In Germany, Friendsurance has a monopoly over the InsurTech landscape; a P2P digital insurance platform that realized in 2017 it couldn’t compete with legacy companies. As a consequence, Friendsurance pioneered an additional business segment; digital bancassurance, whose purpose is to digitize insurance services belonging to banks and insurance companies in Germany like Deutsche Bank and R+V Versicherung.
Key takeaway: Thus far, Insurtechs haven’t managed to develop stand-alone business models. Their strategy is not to assume capital-intensive and heavily regulated risk or underwriting ownership responsibilities, but to provide value-added services that could benefit traditional insurers open to digital transformation, customer-centricity, retention and monetization of customer relationships. There are exceptions, though. US-based Lemonade seeks to become a global disruptor with its value proposition of using AI, machine learning, and bots to replace bureaucracy and brokers.
Untangling the digitalization journey
Online claims management and online insurance distribution - two of the most important milestones in the history of insurance - came to the rescue in the hopes of digitizing processes and streamlining operations. However, online insurance distributors act as intermediaries. They don’t own the customer, they merely bridge the gap between claim handling and a customer’s connection with the insurance company.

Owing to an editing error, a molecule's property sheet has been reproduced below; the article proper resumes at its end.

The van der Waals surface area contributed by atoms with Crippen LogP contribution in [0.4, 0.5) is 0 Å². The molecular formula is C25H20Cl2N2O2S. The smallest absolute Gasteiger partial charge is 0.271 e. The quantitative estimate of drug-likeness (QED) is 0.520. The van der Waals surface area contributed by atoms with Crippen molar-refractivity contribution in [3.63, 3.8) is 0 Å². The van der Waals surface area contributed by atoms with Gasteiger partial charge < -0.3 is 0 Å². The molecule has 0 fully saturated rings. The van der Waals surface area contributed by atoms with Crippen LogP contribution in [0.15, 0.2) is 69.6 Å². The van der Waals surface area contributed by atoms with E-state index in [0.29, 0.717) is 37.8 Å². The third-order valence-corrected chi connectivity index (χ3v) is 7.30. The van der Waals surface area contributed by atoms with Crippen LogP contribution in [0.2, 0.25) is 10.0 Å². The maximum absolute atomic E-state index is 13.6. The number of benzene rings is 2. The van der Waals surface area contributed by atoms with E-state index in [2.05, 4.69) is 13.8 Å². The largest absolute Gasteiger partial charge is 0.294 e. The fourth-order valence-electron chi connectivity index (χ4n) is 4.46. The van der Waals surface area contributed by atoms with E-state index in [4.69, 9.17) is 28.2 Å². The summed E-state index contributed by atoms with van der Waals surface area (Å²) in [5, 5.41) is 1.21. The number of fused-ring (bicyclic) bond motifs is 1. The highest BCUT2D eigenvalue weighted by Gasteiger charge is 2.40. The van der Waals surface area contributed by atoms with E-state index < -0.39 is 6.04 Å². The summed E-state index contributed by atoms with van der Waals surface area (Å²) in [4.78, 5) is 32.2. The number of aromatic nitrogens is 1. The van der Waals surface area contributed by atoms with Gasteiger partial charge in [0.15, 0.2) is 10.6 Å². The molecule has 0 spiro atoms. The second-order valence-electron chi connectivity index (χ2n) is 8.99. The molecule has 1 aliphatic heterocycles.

How tech giants can disrupt insurance
Rather than fear that InsurTechs will become more regulated and replace corporations like ING, Generali, or Allianz, the focus should be on the big tech players: Amazon, Google, and Alibaba. Amazon, for example, has the upper hand because of its distribution expertise. It can afford to onboard traditional insurance companies and charge them a huge fee in exchange for new customers.
Global insurer Liberty Mutual closed a partnership with smart lock manufacturer August Home to provide customers a value-added service in the form of $100 discounts on August Home locks along with a 5% discount on home insurance. Amazon could just as easily leverage its position as an e-commerce retailer to become a major insurance distributor. Prime customers seeking a convenient insurance offering for their products purchased on Amazon would find the offering highly attractive.
Customer-centricity: the key to becoming a “life coach” for the insured
Big insurance companies don't have an income issue; they have a cost issue. They could make much more money should they choose to pay closer attention to the needs of their customers. Just like in banking, their focus used to be on the product and the risk and not on the customer. As a consequence, they developed a product-led technology whose purpose was to act as an “emergency manager” when something happened.
A notable paradigm shift started when big data analytics and AI entered the scene to put pressure on incumbent insurance companies, compelling them to rework every aspect of their business model. The future of insurance is inevitably linked to digital, seamless delivery ruled by powerful analytics. Rather than be useful in emergency situations, InsurTechs are more like eye-openers for insurers eager to digitize and become customer-centric.